EDITORIAL | I Don’t Give a Flying FUCK What the FDA Tells Me

The Food and Drug Administration defines “ham” as “the cured leg of pork.” Now, under this punishingly strict and arbitrary definition, the circular meat product that goes excellently with egg and cheese on a bagel cannot legally be referred to as “ham.” However, that does NOT make it okay to call such food “pork roll.” It is TAYLOR HAM and no one can tell me otherwise. Miss me with that pork roll shit.

You see, in the Great State of New Jersey, there are two (AND ONLY TWO) regions, North Jersey and South Jersey. North Jersey is a diverse and glorious economic powerhouse, close to New York City, the greatest city in the world, and home to powerhouse cultural icons like Frank Sinatra, The Sopranos, The Godfather, and The Real Housewives of New Jersey. When my ancestors, wasting away in the shtetls of Russia, the barren potato fields of Ireland, and the war-torn ruins of Poland dreamt of coming to a new life in America, they did not dream of New York or Chicago or Los Angeles; they dreamt of Newark, New Jersey, where the streets were paved with high-quality bagels, pizza, and yes, TAYLOR HAM. What does South Jersey have? Well they have a bunch of inbred “Pineys” hiding deep in the Pine Barrens (actually a good thing since it means we don’t have to look at them), they have the thrilling and critically acclaimed series Jersey Shore, they have beaches renowned for the amount of hypodermic needles that wash up on them, and they have a bunch of Pennsylvania exiles who just couldn’t quite hack the Philadelphia lifestyle. Imagine, an entire area populated by people who weren’t good enough for PHILADELPHIA. And they have the AUDACITY, THE UNMITIGATED GALL to try and tell us that, well actually, it’s pork roll. FUCK NO!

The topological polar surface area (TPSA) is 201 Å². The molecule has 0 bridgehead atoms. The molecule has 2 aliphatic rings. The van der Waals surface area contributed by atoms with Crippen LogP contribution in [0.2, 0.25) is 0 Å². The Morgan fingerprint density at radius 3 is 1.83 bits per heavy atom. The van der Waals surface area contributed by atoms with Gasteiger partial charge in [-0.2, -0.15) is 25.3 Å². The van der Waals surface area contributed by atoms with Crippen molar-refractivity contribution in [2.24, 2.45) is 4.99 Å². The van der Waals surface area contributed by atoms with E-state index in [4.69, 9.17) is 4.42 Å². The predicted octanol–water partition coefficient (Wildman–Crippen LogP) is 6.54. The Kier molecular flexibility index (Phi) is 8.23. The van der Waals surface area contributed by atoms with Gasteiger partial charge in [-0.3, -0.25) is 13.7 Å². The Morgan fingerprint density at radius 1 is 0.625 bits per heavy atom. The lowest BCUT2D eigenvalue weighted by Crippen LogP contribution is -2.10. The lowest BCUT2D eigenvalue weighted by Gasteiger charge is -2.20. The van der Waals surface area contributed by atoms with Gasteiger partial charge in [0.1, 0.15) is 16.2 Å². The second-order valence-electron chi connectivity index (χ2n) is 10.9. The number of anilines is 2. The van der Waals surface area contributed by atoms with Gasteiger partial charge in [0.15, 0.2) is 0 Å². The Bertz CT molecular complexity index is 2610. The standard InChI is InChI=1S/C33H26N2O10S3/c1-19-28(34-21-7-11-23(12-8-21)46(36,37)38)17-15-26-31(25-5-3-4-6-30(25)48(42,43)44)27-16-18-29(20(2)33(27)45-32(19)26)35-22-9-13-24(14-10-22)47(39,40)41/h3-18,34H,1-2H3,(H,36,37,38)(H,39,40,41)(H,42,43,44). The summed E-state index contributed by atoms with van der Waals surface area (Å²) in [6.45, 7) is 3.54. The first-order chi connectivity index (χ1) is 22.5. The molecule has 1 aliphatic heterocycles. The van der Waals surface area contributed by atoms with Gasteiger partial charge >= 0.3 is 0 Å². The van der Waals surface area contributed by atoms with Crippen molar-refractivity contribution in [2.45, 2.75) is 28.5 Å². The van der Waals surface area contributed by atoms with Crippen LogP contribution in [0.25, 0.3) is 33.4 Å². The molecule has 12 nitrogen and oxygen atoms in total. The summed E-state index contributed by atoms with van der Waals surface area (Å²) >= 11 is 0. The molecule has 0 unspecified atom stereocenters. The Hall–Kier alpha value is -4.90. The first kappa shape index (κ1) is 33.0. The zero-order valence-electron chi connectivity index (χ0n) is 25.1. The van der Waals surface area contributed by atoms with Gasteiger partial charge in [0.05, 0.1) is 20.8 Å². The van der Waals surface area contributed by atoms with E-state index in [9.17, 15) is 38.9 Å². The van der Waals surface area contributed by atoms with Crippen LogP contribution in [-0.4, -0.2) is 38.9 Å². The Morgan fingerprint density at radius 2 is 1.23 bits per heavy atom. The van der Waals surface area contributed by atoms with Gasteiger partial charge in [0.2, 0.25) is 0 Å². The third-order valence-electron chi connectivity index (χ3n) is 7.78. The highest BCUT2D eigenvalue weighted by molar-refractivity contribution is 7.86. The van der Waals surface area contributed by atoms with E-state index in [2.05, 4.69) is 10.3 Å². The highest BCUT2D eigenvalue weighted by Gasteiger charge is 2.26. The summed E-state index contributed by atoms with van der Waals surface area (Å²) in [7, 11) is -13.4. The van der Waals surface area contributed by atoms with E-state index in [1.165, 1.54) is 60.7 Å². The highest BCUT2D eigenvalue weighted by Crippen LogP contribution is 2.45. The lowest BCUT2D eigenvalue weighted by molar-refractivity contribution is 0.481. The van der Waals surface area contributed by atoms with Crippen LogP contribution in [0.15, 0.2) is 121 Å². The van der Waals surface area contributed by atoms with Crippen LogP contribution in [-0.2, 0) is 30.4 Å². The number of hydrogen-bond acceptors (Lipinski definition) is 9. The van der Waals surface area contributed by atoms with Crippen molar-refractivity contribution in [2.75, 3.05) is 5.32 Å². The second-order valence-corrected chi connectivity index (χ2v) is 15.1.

Let me tell you, James Gandolfini didn’t die for this. And if I must die for this hill, so be it. I will defend the honor of Taylor Ham to my last breath, and a bunch of sister-fucking woods-people will call it pork roll over my dead body.

Alec Faber ’20

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